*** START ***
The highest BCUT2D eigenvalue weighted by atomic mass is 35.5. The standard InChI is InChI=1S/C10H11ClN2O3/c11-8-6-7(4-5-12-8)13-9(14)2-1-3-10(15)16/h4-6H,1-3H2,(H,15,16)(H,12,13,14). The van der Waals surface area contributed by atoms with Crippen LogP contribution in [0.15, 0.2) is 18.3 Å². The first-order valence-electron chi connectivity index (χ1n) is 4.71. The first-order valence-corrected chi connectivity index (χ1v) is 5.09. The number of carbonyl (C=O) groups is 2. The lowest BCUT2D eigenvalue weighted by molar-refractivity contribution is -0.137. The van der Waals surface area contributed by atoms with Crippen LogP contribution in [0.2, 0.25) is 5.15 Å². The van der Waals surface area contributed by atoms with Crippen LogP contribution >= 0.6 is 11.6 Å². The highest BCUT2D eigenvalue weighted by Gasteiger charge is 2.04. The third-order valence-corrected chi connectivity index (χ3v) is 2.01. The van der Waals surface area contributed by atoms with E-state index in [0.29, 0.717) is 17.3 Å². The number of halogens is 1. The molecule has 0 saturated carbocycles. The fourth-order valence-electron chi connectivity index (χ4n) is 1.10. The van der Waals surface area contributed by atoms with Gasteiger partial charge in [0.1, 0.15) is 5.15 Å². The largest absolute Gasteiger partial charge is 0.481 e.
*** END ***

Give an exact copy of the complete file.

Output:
The highest BCUT2D eigenvalue weighted by atomic mass is 35.5. The standard InChI is InChI=1S/C10H11ClN2O3/c11-8-6-7(4-5-12-8)13-9(14)2-1-3-10(15)16/h4-6H,1-3H2,(H,15,16)(H,12,13,14). The van der Waals surface area contributed by atoms with Crippen LogP contribution in [0.15, 0.2) is 18.3 Å². The first-order valence-electron chi connectivity index (χ1n) is 4.71. The first-order valence-corrected chi connectivity index (χ1v) is 5.09. The number of carbonyl (C=O) groups is 2. The lowest BCUT2D eigenvalue weighted by molar-refractivity contribution is -0.137. The van der Waals surface area contributed by atoms with Crippen LogP contribution in [0.2, 0.25) is 5.15 Å². The van der Waals surface area contributed by atoms with Crippen LogP contribution >= 0.6 is 11.6 Å². The highest BCUT2D eigenvalue weighted by Gasteiger charge is 2.04. The third-order valence-corrected chi connectivity index (χ3v) is 2.01. The van der Waals surface area contributed by atoms with E-state index in [0.29, 0.717) is 17.3 Å². The number of halogens is 1. The molecule has 0 saturated carbocycles. The fourth-order valence-electron chi connectivity index (χ4n) is 1.10. The van der Waals surface area contributed by atoms with Gasteiger partial charge in [0.1, 0.15) is 5.15 Å². The largest absolute Gasteiger partial charge is 0.481 e.